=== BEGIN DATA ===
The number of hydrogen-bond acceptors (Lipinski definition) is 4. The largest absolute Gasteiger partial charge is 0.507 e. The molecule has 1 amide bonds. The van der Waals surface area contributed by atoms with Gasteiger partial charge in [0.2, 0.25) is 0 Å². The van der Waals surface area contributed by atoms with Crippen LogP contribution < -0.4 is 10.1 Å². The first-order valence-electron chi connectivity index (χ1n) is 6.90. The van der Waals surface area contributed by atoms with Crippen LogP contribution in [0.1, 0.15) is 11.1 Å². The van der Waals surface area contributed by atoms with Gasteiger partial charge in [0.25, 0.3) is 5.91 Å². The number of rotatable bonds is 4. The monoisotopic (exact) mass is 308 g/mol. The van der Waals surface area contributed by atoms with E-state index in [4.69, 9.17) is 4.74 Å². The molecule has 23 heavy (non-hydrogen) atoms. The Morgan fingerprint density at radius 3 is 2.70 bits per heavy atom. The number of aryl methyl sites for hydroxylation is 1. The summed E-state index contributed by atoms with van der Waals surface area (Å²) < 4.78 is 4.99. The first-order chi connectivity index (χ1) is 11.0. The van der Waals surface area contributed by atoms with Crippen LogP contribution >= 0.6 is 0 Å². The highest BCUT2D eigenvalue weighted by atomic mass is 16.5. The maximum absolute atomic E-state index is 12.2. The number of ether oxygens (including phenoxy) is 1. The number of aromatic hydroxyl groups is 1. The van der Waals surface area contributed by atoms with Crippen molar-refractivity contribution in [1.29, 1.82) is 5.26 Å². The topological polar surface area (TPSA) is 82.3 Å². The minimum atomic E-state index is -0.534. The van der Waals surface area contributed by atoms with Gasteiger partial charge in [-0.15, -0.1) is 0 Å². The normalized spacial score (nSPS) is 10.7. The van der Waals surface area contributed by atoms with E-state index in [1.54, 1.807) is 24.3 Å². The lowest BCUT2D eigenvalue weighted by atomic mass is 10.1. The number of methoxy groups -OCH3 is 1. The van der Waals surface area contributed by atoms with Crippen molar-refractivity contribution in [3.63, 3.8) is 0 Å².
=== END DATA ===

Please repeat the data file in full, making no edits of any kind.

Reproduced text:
The number of hydrogen-bond acceptors (Lipinski definition) is 4. The largest absolute Gasteiger partial charge is 0.507 e. The molecule has 1 amide bonds. The van der Waals surface area contributed by atoms with Gasteiger partial charge in [0.2, 0.25) is 0 Å². The van der Waals surface area contributed by atoms with Crippen LogP contribution < -0.4 is 10.1 Å². The first-order valence-electron chi connectivity index (χ1n) is 6.90. The van der Waals surface area contributed by atoms with Crippen LogP contribution in [0.1, 0.15) is 11.1 Å². The van der Waals surface area contributed by atoms with Gasteiger partial charge in [0.25, 0.3) is 5.91 Å². The number of rotatable bonds is 4. The monoisotopic (exact) mass is 308 g/mol. The van der Waals surface area contributed by atoms with E-state index in [4.69, 9.17) is 4.74 Å². The molecule has 23 heavy (non-hydrogen) atoms. The Morgan fingerprint density at radius 3 is 2.70 bits per heavy atom. The number of aryl methyl sites for hydroxylation is 1. The summed E-state index contributed by atoms with van der Waals surface area (Å²) < 4.78 is 4.99. The first-order chi connectivity index (χ1) is 11.0. The van der Waals surface area contributed by atoms with Crippen LogP contribution >= 0.6 is 0 Å². The highest BCUT2D eigenvalue weighted by atomic mass is 16.5. The maximum absolute atomic E-state index is 12.2. The number of ether oxygens (including phenoxy) is 1. The number of aromatic hydroxyl groups is 1. The van der Waals surface area contributed by atoms with Crippen molar-refractivity contribution in [1.29, 1.82) is 5.26 Å². The topological polar surface area (TPSA) is 82.3 Å². The minimum atomic E-state index is -0.534. The van der Waals surface area contributed by atoms with Gasteiger partial charge in [-0.15, -0.1) is 0 Å². The normalized spacial score (nSPS) is 10.7. The van der Waals surface area contributed by atoms with E-state index in [1.54, 1.807) is 24.3 Å². The lowest BCUT2D eigenvalue weighted by atomic mass is 10.1. The number of methoxy groups -OCH3 is 1. The van der Waals surface area contributed by atoms with Crippen molar-refractivity contribution in [3.63, 3.8) is 0 Å².